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How Two Common Household Pets Can Be So Different

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Bolt, the Yorkie-Poo guest blogger: I am supposed to get my rabies shot soon, but I am trying to avoid going to the vet for the moment by focusing on my work. I hate needles! Why do I need a rabies shot? I won’t bite! Since I am putting off the inevitable, I should at least educate our readers for a moment and dish about a fun topic today. My choice? The incredible differences between two common house pets!

Even though dogs and cats are the most common of household pet companions for many similar reasons, there are also many interesting differences between these two creatures, and I am here to give you the scoop on that today!

According to an article on, when it comes to training dogs vs. training cats, the dogs win the award!

Some dogs can be trained in a matter of minutes with the basic commands of “come,” “sit,” and “stay.” Have you ever tried any of those words with a cat? Enough said! However, they do know how to use a litter box right away, but that is due more to instinct than anything else. That being said, dogs do take longer to housebreak and it can be a very intensive project. (That is code for: stock up on cleaning supplies!)

It’s pretty common knowledge that dogs are social creatures. They want to be with the pack…wherever that pack might be and whomever it might include. Cats? Yeah…pretty solitary creatures in comparison and they tend to be more attached to their territory as opposed to other animals or people.

Unlike cats, dogs are grounded in the sense that they cannot jump and climb as easily as cats can. As such, cats have more options when they want to hunt for food or feel threatened in any way and need to escape the situation. (However, dogs have 42 teeth and cats just have 30! If they feel threatened, they are more prone to act with aggression as opposed to fleeing. You have been warned!)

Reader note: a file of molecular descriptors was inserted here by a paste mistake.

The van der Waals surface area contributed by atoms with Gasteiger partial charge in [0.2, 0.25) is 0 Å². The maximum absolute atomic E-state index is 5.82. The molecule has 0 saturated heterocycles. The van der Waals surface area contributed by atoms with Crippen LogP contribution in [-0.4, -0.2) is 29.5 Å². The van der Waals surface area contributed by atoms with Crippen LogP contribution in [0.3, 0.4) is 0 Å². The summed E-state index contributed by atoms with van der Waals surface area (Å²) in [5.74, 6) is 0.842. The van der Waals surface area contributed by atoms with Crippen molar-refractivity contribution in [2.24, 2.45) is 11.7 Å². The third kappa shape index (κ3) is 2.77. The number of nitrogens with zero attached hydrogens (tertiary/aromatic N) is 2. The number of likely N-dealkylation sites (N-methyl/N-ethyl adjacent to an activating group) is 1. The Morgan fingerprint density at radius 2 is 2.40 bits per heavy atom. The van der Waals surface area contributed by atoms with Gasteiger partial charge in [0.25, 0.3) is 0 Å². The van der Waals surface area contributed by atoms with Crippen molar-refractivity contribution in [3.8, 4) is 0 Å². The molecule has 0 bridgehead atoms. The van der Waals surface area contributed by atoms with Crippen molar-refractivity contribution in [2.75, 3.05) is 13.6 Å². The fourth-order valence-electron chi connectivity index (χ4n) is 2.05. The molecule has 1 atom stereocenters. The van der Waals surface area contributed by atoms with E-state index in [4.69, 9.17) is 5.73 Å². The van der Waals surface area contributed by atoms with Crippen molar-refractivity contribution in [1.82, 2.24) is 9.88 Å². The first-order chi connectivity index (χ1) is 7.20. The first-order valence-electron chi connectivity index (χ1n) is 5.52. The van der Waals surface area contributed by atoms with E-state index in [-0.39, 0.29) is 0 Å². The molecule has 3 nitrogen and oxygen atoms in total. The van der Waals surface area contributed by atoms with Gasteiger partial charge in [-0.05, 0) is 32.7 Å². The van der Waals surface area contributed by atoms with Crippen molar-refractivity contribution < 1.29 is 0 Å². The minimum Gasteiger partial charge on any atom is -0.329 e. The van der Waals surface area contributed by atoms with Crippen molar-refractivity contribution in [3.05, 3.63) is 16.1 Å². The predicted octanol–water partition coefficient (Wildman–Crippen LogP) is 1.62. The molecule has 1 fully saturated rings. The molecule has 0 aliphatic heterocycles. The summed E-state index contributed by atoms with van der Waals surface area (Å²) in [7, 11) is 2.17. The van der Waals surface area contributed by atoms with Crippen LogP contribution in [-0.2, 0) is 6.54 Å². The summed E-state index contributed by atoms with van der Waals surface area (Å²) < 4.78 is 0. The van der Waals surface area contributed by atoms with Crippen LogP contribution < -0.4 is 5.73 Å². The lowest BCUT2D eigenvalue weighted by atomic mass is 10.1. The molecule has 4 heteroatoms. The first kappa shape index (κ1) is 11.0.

When it comes to hunting prey, dogs go the distance. They will hunt down and engage in some long distance running if necessary to catch their prey. However, cats prefer the element of surprise and will sneak up on their prey. They prefer to sprint!

And when they can’t get food, dogs can go longer periods of time without such sustenance than cats can. Dogs can rely on their fat reserves, whereas cats do not efficiently burn those reserves and as a result, their bodies can begin to break down the non-fatty tissues for energy, which can lead to hepatic lipidosis, a potentially life-threatening condition of the liver.

And if you ever do something stupid or make a fool of yourself in front of your cat, well, bear in mind they can remember things for up to 16 hours. A dog will forget after five minutes!

Now…what was I supposed to do today?




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